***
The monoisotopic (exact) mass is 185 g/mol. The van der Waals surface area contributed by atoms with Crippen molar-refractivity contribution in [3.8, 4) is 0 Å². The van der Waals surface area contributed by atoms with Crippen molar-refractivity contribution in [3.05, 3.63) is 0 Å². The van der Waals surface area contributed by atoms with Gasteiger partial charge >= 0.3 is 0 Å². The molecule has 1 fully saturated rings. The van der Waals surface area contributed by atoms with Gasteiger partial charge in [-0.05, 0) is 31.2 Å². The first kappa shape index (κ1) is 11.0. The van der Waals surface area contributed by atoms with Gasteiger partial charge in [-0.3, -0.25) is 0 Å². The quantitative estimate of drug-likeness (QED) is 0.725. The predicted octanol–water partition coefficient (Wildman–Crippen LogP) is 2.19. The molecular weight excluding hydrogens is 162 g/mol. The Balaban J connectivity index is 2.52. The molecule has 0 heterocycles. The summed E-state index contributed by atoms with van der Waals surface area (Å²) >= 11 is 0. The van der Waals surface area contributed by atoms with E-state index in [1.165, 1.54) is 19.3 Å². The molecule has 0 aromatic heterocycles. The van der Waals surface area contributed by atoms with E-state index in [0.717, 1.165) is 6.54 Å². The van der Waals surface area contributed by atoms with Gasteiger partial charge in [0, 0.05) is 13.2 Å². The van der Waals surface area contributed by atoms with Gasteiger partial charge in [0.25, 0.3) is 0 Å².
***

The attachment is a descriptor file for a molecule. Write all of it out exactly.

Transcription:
The monoisotopic (exact) mass is 185 g/mol. The van der Waals surface area contributed by atoms with Crippen molar-refractivity contribution in [3.8, 4) is 0 Å². The van der Waals surface area contributed by atoms with Crippen molar-refractivity contribution in [3.05, 3.63) is 0 Å². The van der Waals surface area contributed by atoms with Gasteiger partial charge >= 0.3 is 0 Å². The molecule has 1 fully saturated rings. The van der Waals surface area contributed by atoms with Gasteiger partial charge in [-0.05, 0) is 31.2 Å². The first kappa shape index (κ1) is 11.0. The van der Waals surface area contributed by atoms with Gasteiger partial charge in [-0.3, -0.25) is 0 Å². The quantitative estimate of drug-likeness (QED) is 0.725. The predicted octanol–water partition coefficient (Wildman–Crippen LogP) is 2.19. The molecular weight excluding hydrogens is 162 g/mol. The Balaban J connectivity index is 2.52. The molecule has 0 heterocycles. The summed E-state index contributed by atoms with van der Waals surface area (Å²) >= 11 is 0. The van der Waals surface area contributed by atoms with E-state index in [1.165, 1.54) is 19.3 Å². The molecule has 0 aromatic heterocycles. The van der Waals surface area contributed by atoms with E-state index in [0.717, 1.165) is 6.54 Å². The van der Waals surface area contributed by atoms with Gasteiger partial charge in [0, 0.05) is 13.2 Å². The van der Waals surface area contributed by atoms with Gasteiger partial charge in [0.25, 0.3) is 0 Å².